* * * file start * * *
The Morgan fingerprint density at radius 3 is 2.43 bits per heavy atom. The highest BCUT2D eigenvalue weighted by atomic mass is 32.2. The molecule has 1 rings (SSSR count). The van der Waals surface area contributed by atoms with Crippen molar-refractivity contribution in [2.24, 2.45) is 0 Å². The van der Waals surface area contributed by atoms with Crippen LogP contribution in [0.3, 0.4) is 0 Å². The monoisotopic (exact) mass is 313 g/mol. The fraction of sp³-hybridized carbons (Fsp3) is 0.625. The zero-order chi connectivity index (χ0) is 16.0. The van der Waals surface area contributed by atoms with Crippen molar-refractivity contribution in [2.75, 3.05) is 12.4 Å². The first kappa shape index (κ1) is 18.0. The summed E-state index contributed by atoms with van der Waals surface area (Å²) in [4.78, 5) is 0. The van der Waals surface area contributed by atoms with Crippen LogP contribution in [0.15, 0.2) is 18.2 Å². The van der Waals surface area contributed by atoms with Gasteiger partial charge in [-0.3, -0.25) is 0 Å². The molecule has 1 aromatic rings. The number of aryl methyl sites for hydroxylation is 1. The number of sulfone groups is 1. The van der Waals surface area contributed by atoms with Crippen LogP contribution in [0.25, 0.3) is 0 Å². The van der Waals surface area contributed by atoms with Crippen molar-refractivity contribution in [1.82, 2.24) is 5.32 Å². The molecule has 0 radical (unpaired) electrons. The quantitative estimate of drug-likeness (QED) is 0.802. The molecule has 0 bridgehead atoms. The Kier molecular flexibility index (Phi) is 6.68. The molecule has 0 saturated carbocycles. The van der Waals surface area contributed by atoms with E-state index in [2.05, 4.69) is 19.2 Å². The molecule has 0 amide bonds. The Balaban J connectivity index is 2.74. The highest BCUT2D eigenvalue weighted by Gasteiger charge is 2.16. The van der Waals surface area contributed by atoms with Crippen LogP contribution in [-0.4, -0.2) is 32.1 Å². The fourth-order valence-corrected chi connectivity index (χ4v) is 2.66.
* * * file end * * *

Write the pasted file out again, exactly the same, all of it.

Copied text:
The Morgan fingerprint density at radius 3 is 2.43 bits per heavy atom. The highest BCUT2D eigenvalue weighted by atomic mass is 32.2. The molecule has 1 rings (SSSR count). The van der Waals surface area contributed by atoms with Crippen molar-refractivity contribution in [2.24, 2.45) is 0 Å². The van der Waals surface area contributed by atoms with Crippen LogP contribution in [0.3, 0.4) is 0 Å². The monoisotopic (exact) mass is 313 g/mol. The fraction of sp³-hybridized carbons (Fsp3) is 0.625. The zero-order chi connectivity index (χ0) is 16.0. The van der Waals surface area contributed by atoms with Crippen molar-refractivity contribution in [2.75, 3.05) is 12.4 Å². The first kappa shape index (κ1) is 18.0. The summed E-state index contributed by atoms with van der Waals surface area (Å²) in [4.78, 5) is 0. The van der Waals surface area contributed by atoms with Crippen LogP contribution in [0.15, 0.2) is 18.2 Å². The van der Waals surface area contributed by atoms with Gasteiger partial charge in [-0.3, -0.25) is 0 Å². The molecule has 1 aromatic rings. The number of aryl methyl sites for hydroxylation is 1. The number of sulfone groups is 1. The van der Waals surface area contributed by atoms with Crippen LogP contribution in [0.25, 0.3) is 0 Å². The van der Waals surface area contributed by atoms with Crippen molar-refractivity contribution in [1.82, 2.24) is 5.32 Å². The molecule has 0 radical (unpaired) electrons. The quantitative estimate of drug-likeness (QED) is 0.802. The molecule has 0 bridgehead atoms. The Kier molecular flexibility index (Phi) is 6.68. The molecule has 0 saturated carbocycles. The van der Waals surface area contributed by atoms with E-state index in [2.05, 4.69) is 19.2 Å². The molecule has 0 amide bonds. The Balaban J connectivity index is 2.74. The highest BCUT2D eigenvalue weighted by Gasteiger charge is 2.16. The van der Waals surface area contributed by atoms with Crippen LogP contribution in [-0.4, -0.2) is 32.1 Å². The fourth-order valence-corrected chi connectivity index (χ4v) is 2.66.